(Not for release before 3 December 2002)
Investments in education bring substantial
returns. Female education, apart from empowering the
woman herself and widening her choices, is particularly
cost-effective because benefits pass on to her children.
Educated women value education and are more likely to
send their children to school.
Although overall access to basic
education has risen substantially over the last decade
in many developing countries, the poor are still less
likely to attend school. In many countries, most children
from the poorest households have no schooling. A recent
study of 35 countries in West and Central Africa as
well as in South Asia showed that in 10 countries, one
half or more 15-19 year olds from poor house-holds never
completed grade one.
Education patterns among the poor differ distinctly
by region. In South Asia and West and Central Africa, a large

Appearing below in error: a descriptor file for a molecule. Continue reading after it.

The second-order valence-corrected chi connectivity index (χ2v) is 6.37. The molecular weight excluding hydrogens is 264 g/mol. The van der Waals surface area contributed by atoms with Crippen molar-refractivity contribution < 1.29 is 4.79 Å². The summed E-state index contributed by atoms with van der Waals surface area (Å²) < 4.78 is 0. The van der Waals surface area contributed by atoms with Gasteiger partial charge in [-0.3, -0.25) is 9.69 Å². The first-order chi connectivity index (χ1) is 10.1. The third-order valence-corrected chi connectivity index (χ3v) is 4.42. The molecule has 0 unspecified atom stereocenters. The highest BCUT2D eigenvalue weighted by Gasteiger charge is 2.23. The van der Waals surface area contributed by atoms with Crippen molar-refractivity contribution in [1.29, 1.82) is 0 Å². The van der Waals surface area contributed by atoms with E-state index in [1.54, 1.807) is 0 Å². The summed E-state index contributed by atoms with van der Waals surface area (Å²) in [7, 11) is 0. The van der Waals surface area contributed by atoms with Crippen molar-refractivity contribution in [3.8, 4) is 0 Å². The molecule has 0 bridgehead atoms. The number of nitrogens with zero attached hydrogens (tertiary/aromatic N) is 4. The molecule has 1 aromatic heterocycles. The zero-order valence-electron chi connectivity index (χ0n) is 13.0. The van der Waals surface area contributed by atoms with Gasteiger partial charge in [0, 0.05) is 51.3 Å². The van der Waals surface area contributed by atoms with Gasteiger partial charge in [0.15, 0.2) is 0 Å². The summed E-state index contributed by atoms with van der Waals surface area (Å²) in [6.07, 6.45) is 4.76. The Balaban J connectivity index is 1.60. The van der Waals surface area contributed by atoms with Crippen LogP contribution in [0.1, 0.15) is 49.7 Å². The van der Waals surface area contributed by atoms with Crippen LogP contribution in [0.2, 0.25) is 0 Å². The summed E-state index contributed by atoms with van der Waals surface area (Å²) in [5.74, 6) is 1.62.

minority of poor children never enrol in school. In Latin
America, in contrast, virtually all children complete the
first grade, but subsequent dropout rates are high. In Brazil,
for example, 92 per cent of 15 to 19 year olds from poor
households complete first grade, but only one half complete
In almost all countries, children aged 6-14 from the
wealthiest 20 per cent of households are substantially more
likely to be enrolled in school than children from the poorest
40 per cent of households.
The evidence from a range of developing
countries suggests that a larger percentage of public
spending on education goes to government actions that
benefit the wealthy. Many countries would reach the
goal of universal primary education just by raising
enrolment among the poor.
While the “gender gap” in education has narrowed over
the last decade, their relative disadvantage still deprives girls
of secondary education in most of South Asia, sub-Saharan
Africa and several other developing regions. About 31 per
cent of women were without any formal education in 2000,
compared to 18 per cent of men.
Investing in education is critical for the future.